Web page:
The Glutted World Gas Market

LNG gas storage tanks are shown at the Woodside operated North West Shelf Gas Venture near Karratha in the north of Western Australia on June 17, 2008. Woodside is providing extra gas supply to assist Western Australia to meet its 30 percent shortfall caused by the June 3 explosion at the Apache Energy’s Varanus Island gas plant. AFP PHOTO / Greg WOOD (Photo credit should read GREG WOOD/AFP/Getty Images)

 The U.S. natural gas glut is now said to be expanding to global markets, with large amounts of supply coming on-line in the next few years even as prices remain “depressed”.  Production from a number of areas is growing, with projections that a total increase of 44% from 2015 to 2020 will exacerbate and prolong the glut.  Even if prices do not become delinked from oil prices, it seems highly likely that high-cost producers will experience significant pain. 

Natural gas is an unusual commodity, super-abundant and yet expensive.  Whereas proved reserves of natural gas are not much higher than oil reserves (relative to production), this reflects the fact that drillers usually target oil rather than natural gas which is expensive to transport.  As the figure below shows, there are a number of countries with unexploited gas reserves, essentially “stranded gas.”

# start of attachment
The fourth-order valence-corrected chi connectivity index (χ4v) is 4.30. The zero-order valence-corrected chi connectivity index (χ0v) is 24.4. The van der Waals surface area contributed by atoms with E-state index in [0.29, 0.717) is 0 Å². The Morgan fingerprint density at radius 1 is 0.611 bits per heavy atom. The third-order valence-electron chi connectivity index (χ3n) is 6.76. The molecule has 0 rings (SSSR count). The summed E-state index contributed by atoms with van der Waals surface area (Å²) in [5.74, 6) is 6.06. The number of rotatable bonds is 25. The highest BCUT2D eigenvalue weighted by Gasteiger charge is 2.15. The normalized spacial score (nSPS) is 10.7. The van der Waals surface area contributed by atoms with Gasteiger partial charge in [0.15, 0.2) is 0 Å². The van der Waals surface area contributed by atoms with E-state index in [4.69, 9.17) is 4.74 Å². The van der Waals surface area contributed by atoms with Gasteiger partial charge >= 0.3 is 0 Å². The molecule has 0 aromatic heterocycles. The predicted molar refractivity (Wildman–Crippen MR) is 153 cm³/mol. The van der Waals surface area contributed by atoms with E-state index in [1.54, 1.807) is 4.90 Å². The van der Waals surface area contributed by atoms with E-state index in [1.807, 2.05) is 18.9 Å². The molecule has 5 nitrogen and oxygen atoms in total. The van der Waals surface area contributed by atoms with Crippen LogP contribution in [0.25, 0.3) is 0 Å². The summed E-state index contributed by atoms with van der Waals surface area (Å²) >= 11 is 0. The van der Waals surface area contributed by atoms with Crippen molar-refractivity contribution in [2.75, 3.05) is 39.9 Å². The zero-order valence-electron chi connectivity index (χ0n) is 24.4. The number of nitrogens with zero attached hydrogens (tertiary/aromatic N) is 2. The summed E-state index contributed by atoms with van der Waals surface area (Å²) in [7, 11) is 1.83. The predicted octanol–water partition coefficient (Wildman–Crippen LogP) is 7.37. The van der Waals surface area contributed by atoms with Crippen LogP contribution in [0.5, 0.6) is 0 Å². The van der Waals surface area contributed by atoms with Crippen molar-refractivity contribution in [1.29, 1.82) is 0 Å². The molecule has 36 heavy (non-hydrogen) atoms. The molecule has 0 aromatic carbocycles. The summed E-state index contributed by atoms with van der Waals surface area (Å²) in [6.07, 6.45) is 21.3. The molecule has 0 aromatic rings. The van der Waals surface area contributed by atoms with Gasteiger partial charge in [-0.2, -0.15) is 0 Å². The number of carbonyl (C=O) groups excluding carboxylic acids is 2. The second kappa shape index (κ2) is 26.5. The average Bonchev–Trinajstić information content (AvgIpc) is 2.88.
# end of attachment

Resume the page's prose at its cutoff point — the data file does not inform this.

Reserves to Production Ratio

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Reserves to Production Ratio

International gas markets are severely distorted by the history of contract design, specifically price clauses that tied gas prices in international trade to oil prices, based on their relative heat content.  This would be like agreeing to buy tea at the same price as coffee, based on their relative caffeine content.  Since the original customers for liquefied natural gas were Japanese utilities that were replacing crude oil burned directly in boilers, this seemed to make some sense. 

But as part of the confused environment of the 1970s, when numerous economic theories explaining why oil prices had soared were being promulgated, gas exporters like Algeria pushed to receive the same revenue for their natural gas sales as for oil, with pipeline exporters (Russia and the Netherlands) quickly following suit.  Natural gas utilities in Japan and Europe who could pass their costs did not resist, and it became all but universal practice.

via Forbes.com: Energy News http://ift.tt/2m4F3HZ

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